The related website is https://esd.ny.gov/guidance-executive-order-2026.
Welch shared this note from the U.S. Department of Labor, which was sent from Wydysh:
The U.S. Department of Labor (DOL) has posted additional questions and answers regarding implementation of certain provisions of the Families First Coronavirus Response Act (FFCRA). The updated information begins with question No. 15.
DOL previously issued the following implementation guidance pursuant to the FFCRA:
§ WHD: Fact Sheet for Employees
§ WHD: Fact Sheet for Employers
§ WHD: Field Assistance Bulletin
Town of Lewiston Updates
Broderick said, “April 15 is the new (nonessential workforce safe at home) date, so we're going to remain closed at the Town Hall, at 50% staffing. (Town Clerk/Tax Receiver) Donna (Garfinkel) has done a great job, and the girls in the office have done a great job.
“If somebody needs something, we're not doing fishing licenses, things like that; we're not renewing dog licenses; nobody's gonna be coming out writing anybody up for those dog licenses. But I know we've needed to issue a couple of marriage licenses, some death certificates. So, if you call the Town Hall, there is a voice on the other end, and they will assist you. And it might be, ‘Drop it in the mailbox and we'll put it through the door,’ that type of contact, but we are still doing some forms in an emergency-type situation.
“Our town parks, if you drive around, you see that they're all roped off, the equipment. We had an issue in Sanborn, where a lot of kids were out there playing basketball. As of Friday, (Parks Superintendent) Mike Dashineau was going to try and get up there and take those rims down.”
Broderick did note, however, “I think people are doing a good job with the distancing.”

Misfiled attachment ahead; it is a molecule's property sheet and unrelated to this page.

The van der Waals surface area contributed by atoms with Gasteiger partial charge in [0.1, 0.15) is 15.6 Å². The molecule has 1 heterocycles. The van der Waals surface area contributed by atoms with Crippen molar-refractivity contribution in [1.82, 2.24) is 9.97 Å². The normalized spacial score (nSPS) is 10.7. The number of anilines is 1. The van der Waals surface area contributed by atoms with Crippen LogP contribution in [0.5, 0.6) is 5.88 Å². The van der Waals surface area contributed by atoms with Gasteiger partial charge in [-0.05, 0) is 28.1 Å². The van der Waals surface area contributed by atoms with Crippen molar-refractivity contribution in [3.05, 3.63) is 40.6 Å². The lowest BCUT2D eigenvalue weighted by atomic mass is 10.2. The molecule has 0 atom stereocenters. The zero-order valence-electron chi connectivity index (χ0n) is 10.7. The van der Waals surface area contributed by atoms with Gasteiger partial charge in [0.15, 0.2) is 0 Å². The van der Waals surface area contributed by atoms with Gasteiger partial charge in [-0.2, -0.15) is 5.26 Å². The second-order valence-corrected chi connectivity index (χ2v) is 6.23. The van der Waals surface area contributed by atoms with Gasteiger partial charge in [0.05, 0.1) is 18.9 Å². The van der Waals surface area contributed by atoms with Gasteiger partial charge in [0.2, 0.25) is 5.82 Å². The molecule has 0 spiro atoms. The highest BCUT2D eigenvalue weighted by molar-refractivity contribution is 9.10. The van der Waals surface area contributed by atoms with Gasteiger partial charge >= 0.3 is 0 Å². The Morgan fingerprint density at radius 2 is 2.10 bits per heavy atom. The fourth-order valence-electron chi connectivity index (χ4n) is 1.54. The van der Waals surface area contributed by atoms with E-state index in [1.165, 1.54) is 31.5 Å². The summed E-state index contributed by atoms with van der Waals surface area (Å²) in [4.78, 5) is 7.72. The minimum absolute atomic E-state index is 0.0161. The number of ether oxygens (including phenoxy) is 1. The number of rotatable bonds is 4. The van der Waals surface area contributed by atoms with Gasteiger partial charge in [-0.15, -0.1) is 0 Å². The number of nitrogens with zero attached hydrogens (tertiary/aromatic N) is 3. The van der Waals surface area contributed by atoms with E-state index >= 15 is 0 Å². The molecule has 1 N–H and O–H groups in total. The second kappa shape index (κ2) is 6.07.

He explained, “A lot of the decisions that we make at the town are kind of made for us through the county and the state. It's kind of a hurry up and wait-type thing, and any decision we try and make, it seems like it's made for us.
“We do have a public hearing on the 13th, as far as our map and plan for our water project, but, like the mayor said, with construction being at a standstill, we don't know what's going to happen there.”
Broderick said the town is looking to host the meeting online.
“Other than that, our police department is still at 100%; our sewer plant is operating and those are two essentials," he said. “We're just kind of getting by, trying to get work done as we can. Again, the brush pickup, April 1 is the date for brush and leaves, but (Highway Superintendent) Dave (Trane's) at a 50% staff. They'll get to it when they can get to it. And I know a lot of people call and are complaining about it, but this is a situation that is unavoidable, that it's going to take a little bit longer to get those leaves and brush picked up.”
Welch gave credit to Niagara County Legislature Chairwoman Becky Wydysh, who has been working double-duty updating residents and the media on the regional effects of COVID-19.
“Being on the conference calls with Becky Wydysh has been great. She has really done a tremendous job for the county, and she continues to do so,” Welch said. “I know she's working long hours, keeping everybody informed.”
Wydysh also is hosting a 2 p.m. update each weekday on LCTV.
“I agree with the mayor: Becky Wydysh is doing a great job leading the county,” Broderick said.
“We're in communication with her pretty much daily, too, so it's great to have her. She represents our region, and she does it well,” Pauly said.